BI’s Article search uses Boolean search capabilities. If you are not familiar with these principles, here are some quick tips.
To search specifically for more than one word, put the search term in quotation marks. For example, “workers compensation”. This will limit your search to that combination of words.
To search for a combination of terms, use quotations and the & symbol. For example, “hurricane” & “loss”.
An administrative law judge of the Occupational Safety and Health Review Commission affirmed general duty clause citations in a case in which an auto dealer and repair shop challenged the U.S. Occupational Safety and Health Administration’s actions as “very harsh.”
OSHA inspected the Houston worksite of Apollo Auto Sales & Service Inc. in January and February of 2018 and issued three serious citations under the Occupational Safety and Health Act’s general duty clause and one other-than-serious violation and proposed penalties totaling $6,652, according to review commission documents in Secretary of Labor v. Apollo Auto Sales & Service Inc. released Monday. The citation was initially mailed to Apollo Auto by first-class mail but returned “undeliverable,” so OSHA then sent the citation by United Parcel Service and it was delivered on March 6, 2018. Apollo Auto did not file a notice of contest within the 15-day contest period that expired on March 27, 2018.
OSHA conducted a follow-up inspection of Apollo Auto’s cited worksite on May 9, 2018, and issued a failure to abate alleged violations notice and proposed a $25,868 fine. OSHA hand delivered the failure to abate notification to Apollo Auto Sales’ manager on May 18, 2018, but the company did not file a notice of contest within the 15-day contest period and it became a final order of the review commission at the end of the period.
Apollo Auto sent a July 25, 2018 request for relief that disputed the citations, charges and penalties, stating that it considers OSHA’s actions as “very harsh.” The company provided the name and telephone number of an attorney it said would contact OSHA to resolve the matter, but the attorney later informed the review commission that she would not be representing Apollo Auto in the case.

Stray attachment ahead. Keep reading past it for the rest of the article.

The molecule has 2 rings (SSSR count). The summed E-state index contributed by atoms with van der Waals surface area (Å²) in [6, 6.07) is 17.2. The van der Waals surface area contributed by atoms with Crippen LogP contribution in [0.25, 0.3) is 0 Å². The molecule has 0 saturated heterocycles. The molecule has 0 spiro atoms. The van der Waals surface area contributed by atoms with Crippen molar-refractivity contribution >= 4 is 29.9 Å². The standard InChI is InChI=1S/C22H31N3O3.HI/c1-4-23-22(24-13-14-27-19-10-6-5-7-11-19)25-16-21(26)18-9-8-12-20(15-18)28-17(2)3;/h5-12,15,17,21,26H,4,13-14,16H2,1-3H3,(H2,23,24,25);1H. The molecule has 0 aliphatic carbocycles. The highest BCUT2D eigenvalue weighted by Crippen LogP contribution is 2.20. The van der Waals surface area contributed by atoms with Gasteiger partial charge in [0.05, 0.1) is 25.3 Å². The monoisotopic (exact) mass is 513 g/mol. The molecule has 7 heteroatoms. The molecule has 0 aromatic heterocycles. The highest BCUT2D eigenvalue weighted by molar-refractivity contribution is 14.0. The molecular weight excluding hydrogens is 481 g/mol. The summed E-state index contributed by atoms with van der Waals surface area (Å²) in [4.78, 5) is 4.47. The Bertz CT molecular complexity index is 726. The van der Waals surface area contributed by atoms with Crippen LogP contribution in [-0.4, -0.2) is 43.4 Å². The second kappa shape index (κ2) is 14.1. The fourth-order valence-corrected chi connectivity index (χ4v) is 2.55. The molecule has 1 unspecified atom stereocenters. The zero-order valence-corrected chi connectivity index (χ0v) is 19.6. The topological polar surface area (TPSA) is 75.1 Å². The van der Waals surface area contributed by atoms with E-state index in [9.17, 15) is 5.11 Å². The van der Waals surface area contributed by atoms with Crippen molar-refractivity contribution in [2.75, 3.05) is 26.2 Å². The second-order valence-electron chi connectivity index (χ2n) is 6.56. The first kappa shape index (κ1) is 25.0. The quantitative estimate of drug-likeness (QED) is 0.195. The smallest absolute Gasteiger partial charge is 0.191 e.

While it is the Secretary of Labor’s burden to establish that the citation was served, Apollo Auto did not dispute that the citation was served, the law judge noted. It also was not disputed that Apollo Auto did not contest the citation and failure to abate notice within the requisite time periods, meaning the orders and proposed penalties must be deemed final orders of the review commission, unless Apollo Auto can demonstrate it is entitled to relief, according to the ruling.
“The Court finds Apollo Auto has not demonstrated it is entitled to relief,” the judge stated. “Neither the record evidence nor Apollo Auto’s explanations for its late filing show deception or a failure to follow proper procedures on behalf of the Secretary.
“The only reason Apollo Auto has provided to the Court for the delay is that it considers OSHA’s actions to be ‘very harsh,’” the judge continued. “This provides insufficient basis for the Court to conclude that the reason for the delay was not under Apollo Auto’s control. Therefore, the Court finds the delay was within Apollo Auto’s control. The Court finds that Apollo Auto failed to exercise due diligence and was simply negligent in failing to file contests before the expiration of the contest periods.”
Under review commission precedent, “an employer’s mere carelessness or negligence, even by a layperson, in failing to timely file a Notice of Contest does not amount to ‘excusable neglect’,” the judge noted.
The law judge’s decision became a final order of the review commission on Monday.
A phone number for the company was disconnected, and no attorney of record was listed in court documents.
The Occupational Safety and Health Review Commission has unanimously affirmed a general duty clause citation and a $6,300 penalty against a cargo handling company whose employee was struck by a forklift and died from his injuries in yet another test of the U.S. Occupational Safety and Health Administration’s use of the clause to cite employers.